Monday, August 01, 2005

Everything in the garden is not lovely……

Bad news – disease has taken root in the ancient sod that is the OK Towers back garden.

My humble crop of tomatoes are under a relentless attack from ‘brown blob’ disease. Look under the larger tomatoes and there it is – galloping ‘brown blob’. Great big blobby discs of brown – like Antarctica on the world…. Only brown.

Not good. What are they and can they cross onto other species? Would I want ‘brown blobs’? – As if by magic, I saw an article in a magazine by gardening guru Monty Don…. Which is a double coincidence, because I actually saw the great Monty man in the public bogs at last weeks flower show at Tatton in Cheshire …. Amazing really, a BBC celeb actually going to the bogs and having a slash …. I guess that must mean the Queen farts as well then does it?

Anyway…

As I said, I read Monty’s article on tomato diseases and apparently I am suffering from terminal ‘Blossom End Rot’…..

Anyone got a bell to ring then?

9 comments:

MIKE DA HAT said...

Bleedin Monty Don. I don't know how anyone can take him seriously. When in Gods name did he ever become a gardener? And have you noticed he's always buying incredibly expensive plants. So much for those of us gardening on a budget. What he spends on flowers could feed an African state for a year. He makes me so mad... Imposter. Pretender to the throne. Bring back Geof Hamilton. (I know he's dead)

alfie said...

Agree with you there, Geoff Hamilton was a God with a trowel.....

But take it from me, before Monty became a gardener and TV celeb', he used to design jewelry for the laydees. And if you think his knowledge of all things horticultural is a bit thin - try and have a butchers at his jewelry designs....


Really,really horrible. Dead, dead twee!!!!!!

"Alice" said...

Hmmm, so I guess that means the end of your blossom is rotting off?

That sounds like it must hurt!

Birdman said...

I am suffering from terminal ‘Blossom End Rot’…..

You must have passed it on to the tomatoes then.

Monty Don - what sort of a fuckin' name is that for a gardener? Eh?
Now then, Bill Sowerbutts, Clay Jones and Bob Flowerdew - them's proper names.

Jennyta said...

It's caused by lack of calcium which, in turn is caused by too little watering. It came up on Radio Wales the other morning, so I thought I would share it with you! Better luck next year.

dearieme said...

When our toms avoid that, they catch the potato blight.

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Anonymous said...

Pest control in the perennial garden
http://home-gardening.blogspot.com/
If you have any good tips please post trhem on my blog

One of the many advantages of growing perennials is the ability of these beautiful flowers to return to full bloom season after season. While this ability to bloom repeatedly is one of the things that makes perennials so special, it also introduces a number of important factors into your gardening plan. One of the most important of these is a proper pest control regimen.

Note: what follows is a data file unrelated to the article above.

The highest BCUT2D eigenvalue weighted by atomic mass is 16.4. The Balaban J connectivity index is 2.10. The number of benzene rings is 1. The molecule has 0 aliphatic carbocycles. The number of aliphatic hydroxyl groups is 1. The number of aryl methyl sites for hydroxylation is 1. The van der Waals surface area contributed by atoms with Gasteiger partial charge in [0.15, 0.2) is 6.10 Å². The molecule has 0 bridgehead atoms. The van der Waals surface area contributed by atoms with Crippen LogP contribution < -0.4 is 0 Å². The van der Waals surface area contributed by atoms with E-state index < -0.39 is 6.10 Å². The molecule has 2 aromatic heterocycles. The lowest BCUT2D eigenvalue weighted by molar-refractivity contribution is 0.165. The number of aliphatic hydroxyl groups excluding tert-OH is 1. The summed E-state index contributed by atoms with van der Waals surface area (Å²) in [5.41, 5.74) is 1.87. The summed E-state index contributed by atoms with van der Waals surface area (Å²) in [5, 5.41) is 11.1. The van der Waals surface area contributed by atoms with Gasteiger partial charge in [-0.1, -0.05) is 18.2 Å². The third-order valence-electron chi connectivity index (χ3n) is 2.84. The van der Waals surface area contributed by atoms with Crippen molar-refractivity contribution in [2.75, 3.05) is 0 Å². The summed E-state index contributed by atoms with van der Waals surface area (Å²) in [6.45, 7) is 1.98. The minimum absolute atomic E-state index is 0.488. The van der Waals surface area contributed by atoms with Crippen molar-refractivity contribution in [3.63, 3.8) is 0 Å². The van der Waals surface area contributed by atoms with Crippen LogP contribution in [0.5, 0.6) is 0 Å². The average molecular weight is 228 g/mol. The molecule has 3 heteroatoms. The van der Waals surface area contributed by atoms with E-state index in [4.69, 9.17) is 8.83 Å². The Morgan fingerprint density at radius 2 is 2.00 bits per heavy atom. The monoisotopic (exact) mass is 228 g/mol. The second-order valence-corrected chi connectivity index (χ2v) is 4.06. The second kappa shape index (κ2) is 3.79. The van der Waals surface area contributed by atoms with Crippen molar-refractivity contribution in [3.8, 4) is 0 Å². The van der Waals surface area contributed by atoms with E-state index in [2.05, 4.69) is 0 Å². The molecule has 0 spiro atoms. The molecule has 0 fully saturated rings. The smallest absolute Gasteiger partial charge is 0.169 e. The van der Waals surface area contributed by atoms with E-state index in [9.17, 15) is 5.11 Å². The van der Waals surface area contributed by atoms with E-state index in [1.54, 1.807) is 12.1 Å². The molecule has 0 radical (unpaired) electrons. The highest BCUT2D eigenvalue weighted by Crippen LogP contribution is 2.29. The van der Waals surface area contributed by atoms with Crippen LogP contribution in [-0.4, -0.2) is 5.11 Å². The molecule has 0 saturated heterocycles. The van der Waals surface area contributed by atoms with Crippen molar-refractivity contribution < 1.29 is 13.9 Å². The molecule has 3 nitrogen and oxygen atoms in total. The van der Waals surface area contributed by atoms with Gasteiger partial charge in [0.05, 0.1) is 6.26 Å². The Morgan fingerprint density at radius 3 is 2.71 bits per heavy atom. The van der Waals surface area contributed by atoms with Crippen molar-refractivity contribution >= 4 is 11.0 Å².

While a garden full of annuals starts each season as a blank slate, the perennial garden is essentially a work in progress. The fact that the plants stay in the ground through winter makes things like proper pruning, disease management and pest control very important. If the garden bed is not prepared properly after the current growing season, chances are the quality of the blooms will suffer when the next season rolls around.

One of the most important factors to a successful perennial pest control regimen is the attention and vigilance of the gardener. As the gardener, you are in the best position to notice any changes in the garden, such as spots on the leaves, holes in the leaves, or damage to the stems. Any one of these could indicate a problem such as pest infestation or a disease outbreak.

It is important to nip any such problem in the bud, since a disease outbreak or pest infestation can easily spread to take over an entire garden. Fortunately for the gardener, there are a number of effective methods for controlling both common pests and frequently seen plant diseases.

Some of these methods are chemical in nature, such as insecticides and fungicides, while others are more natural, like using beneficial insects to control harmful ones. While both approaches have their advantages and disadvantages, many gardeners prefer to try the natural approach first, both for the health of the garden and the environment.

There is an additional benefit of the natural approach that many gardeners are unaware of. These days, it is very popular to combine a koi pond with a garden, for a soothing, relaxing environment. If you do plan to incorporate some type of fish pond into your garden landscape, it is critical to avoid using any type of insecticide or fungicide near the pond, since it could seep into the water and poison the fish. Fish are extremely sensitive to chemicals in the environment, especially with a closed environment like a pond.

As with any health issue, for people or plants, prevention is the best strategy to disease control and pest control alike. The best defense for the gardener is to grow a garden full of the healthiest, most vigorous plants possible. Whenever possible, varieties of plants bred to be disease or pest resistant should be used. There are a number of perennials that, through selective breeding, are quite resistant to the most common plant diseases, so it is a good idea to seek them out.

Happy gardening,
Stan
http://yourebooksuperstore.com/vegetable/

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